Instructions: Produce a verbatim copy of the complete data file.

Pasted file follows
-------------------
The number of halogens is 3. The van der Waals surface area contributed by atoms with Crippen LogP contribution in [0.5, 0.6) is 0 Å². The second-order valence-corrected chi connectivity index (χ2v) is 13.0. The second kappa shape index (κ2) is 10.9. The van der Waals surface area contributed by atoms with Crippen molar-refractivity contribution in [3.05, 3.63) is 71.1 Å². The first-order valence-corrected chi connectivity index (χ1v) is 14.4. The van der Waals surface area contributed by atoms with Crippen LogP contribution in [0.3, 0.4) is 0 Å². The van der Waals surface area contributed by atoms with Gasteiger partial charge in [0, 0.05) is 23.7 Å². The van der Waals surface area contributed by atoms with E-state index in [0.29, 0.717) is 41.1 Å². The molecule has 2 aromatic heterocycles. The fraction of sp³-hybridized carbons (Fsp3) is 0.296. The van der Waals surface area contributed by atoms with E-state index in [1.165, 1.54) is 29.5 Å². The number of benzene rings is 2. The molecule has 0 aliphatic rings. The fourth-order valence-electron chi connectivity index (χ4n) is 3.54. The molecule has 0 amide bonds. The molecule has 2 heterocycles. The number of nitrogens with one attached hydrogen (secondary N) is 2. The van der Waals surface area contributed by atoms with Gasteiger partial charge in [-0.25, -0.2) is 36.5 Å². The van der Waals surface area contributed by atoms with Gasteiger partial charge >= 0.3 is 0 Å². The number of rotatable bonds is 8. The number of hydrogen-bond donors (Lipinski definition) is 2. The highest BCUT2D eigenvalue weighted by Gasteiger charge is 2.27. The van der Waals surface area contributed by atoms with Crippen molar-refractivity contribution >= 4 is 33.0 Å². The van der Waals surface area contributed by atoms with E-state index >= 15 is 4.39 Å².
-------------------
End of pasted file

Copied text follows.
The number of halogens is 3. The van der Waals surface area contributed by atoms with Crippen LogP contribution in [0.5, 0.6) is 0 Å². The second-order valence-corrected chi connectivity index (χ2v) is 13.0. The second kappa shape index (κ2) is 10.9. The van der Waals surface area contributed by atoms with Crippen molar-refractivity contribution in [3.05, 3.63) is 71.1 Å². The first-order valence-corrected chi connectivity index (χ1v) is 14.4. The van der Waals surface area contributed by atoms with Crippen LogP contribution in [0.3, 0.4) is 0 Å². The van der Waals surface area contributed by atoms with Gasteiger partial charge in [0, 0.05) is 23.7 Å². The van der Waals surface area contributed by atoms with E-state index in [0.29, 0.717) is 41.1 Å². The molecule has 2 aromatic heterocycles. The fraction of sp³-hybridized carbons (Fsp3) is 0.296. The van der Waals surface area contributed by atoms with E-state index in [1.165, 1.54) is 29.5 Å². The number of benzene rings is 2. The molecule has 0 aliphatic rings. The fourth-order valence-electron chi connectivity index (χ4n) is 3.54. The molecule has 0 amide bonds. The molecule has 2 heterocycles. The number of nitrogens with one attached hydrogen (secondary N) is 2. The van der Waals surface area contributed by atoms with Gasteiger partial charge in [-0.25, -0.2) is 36.5 Å². The van der Waals surface area contributed by atoms with Gasteiger partial charge >= 0.3 is 0 Å². The number of rotatable bonds is 8. The number of hydrogen-bond donors (Lipinski definition) is 2. The highest BCUT2D eigenvalue weighted by Gasteiger charge is 2.27. The van der Waals surface area contributed by atoms with Crippen molar-refractivity contribution >= 4 is 33.0 Å². The van der Waals surface area contributed by atoms with E-state index >= 15 is 4.39 Å².